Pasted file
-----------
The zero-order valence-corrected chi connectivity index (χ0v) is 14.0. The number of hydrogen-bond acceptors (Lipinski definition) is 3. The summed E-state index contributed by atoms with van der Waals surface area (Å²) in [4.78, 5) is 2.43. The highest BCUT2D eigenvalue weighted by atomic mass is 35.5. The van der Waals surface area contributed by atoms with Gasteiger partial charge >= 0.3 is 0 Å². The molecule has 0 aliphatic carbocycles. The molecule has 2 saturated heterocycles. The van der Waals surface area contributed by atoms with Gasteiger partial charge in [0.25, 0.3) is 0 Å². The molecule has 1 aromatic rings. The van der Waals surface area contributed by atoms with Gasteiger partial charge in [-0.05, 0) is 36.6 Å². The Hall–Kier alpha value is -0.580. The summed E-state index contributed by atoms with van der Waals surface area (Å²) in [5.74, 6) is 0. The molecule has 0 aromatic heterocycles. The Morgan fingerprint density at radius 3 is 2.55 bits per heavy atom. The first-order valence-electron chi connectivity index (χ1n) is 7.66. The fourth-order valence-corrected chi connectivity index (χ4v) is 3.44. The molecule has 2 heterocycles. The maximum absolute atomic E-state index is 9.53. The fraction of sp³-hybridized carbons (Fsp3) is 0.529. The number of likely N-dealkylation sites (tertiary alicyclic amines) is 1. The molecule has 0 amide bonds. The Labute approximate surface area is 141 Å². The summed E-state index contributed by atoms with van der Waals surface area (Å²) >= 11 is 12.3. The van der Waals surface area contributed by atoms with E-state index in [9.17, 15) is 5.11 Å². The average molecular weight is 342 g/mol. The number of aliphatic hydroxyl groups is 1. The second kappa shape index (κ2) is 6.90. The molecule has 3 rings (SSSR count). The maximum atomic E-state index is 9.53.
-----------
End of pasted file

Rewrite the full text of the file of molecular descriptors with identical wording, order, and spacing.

The zero-order valence-corrected chi connectivity index (χ0v) is 14.0. The number of hydrogen-bond acceptors (Lipinski definition) is 3. The summed E-state index contributed by atoms with van der Waals surface area (Å²) in [4.78, 5) is 2.43. The highest BCUT2D eigenvalue weighted by atomic mass is 35.5. The van der Waals surface area contributed by atoms with Gasteiger partial charge >= 0.3 is 0 Å². The molecule has 0 aliphatic carbocycles. The molecule has 2 saturated heterocycles. The van der Waals surface area contributed by atoms with Gasteiger partial charge in [0.25, 0.3) is 0 Å². The molecule has 1 aromatic rings. The van der Waals surface area contributed by atoms with Gasteiger partial charge in [-0.05, 0) is 36.6 Å². The Hall–Kier alpha value is -0.580. The summed E-state index contributed by atoms with van der Waals surface area (Å²) in [5.74, 6) is 0. The molecule has 0 aromatic heterocycles. The Morgan fingerprint density at radius 3 is 2.55 bits per heavy atom. The first-order valence-electron chi connectivity index (χ1n) is 7.66. The fourth-order valence-corrected chi connectivity index (χ4v) is 3.44. The molecule has 2 heterocycles. The maximum absolute atomic E-state index is 9.53. The fraction of sp³-hybridized carbons (Fsp3) is 0.529. The number of likely N-dealkylation sites (tertiary alicyclic amines) is 1. The molecule has 0 amide bonds. The Labute approximate surface area is 141 Å². The summed E-state index contributed by atoms with van der Waals surface area (Å²) >= 11 is 12.3. The van der Waals surface area contributed by atoms with E-state index in [9.17, 15) is 5.11 Å². The average molecular weight is 342 g/mol. The number of aliphatic hydroxyl groups is 1. The second kappa shape index (κ2) is 6.90. The molecule has 3 rings (SSSR count). The maximum atomic E-state index is 9.53.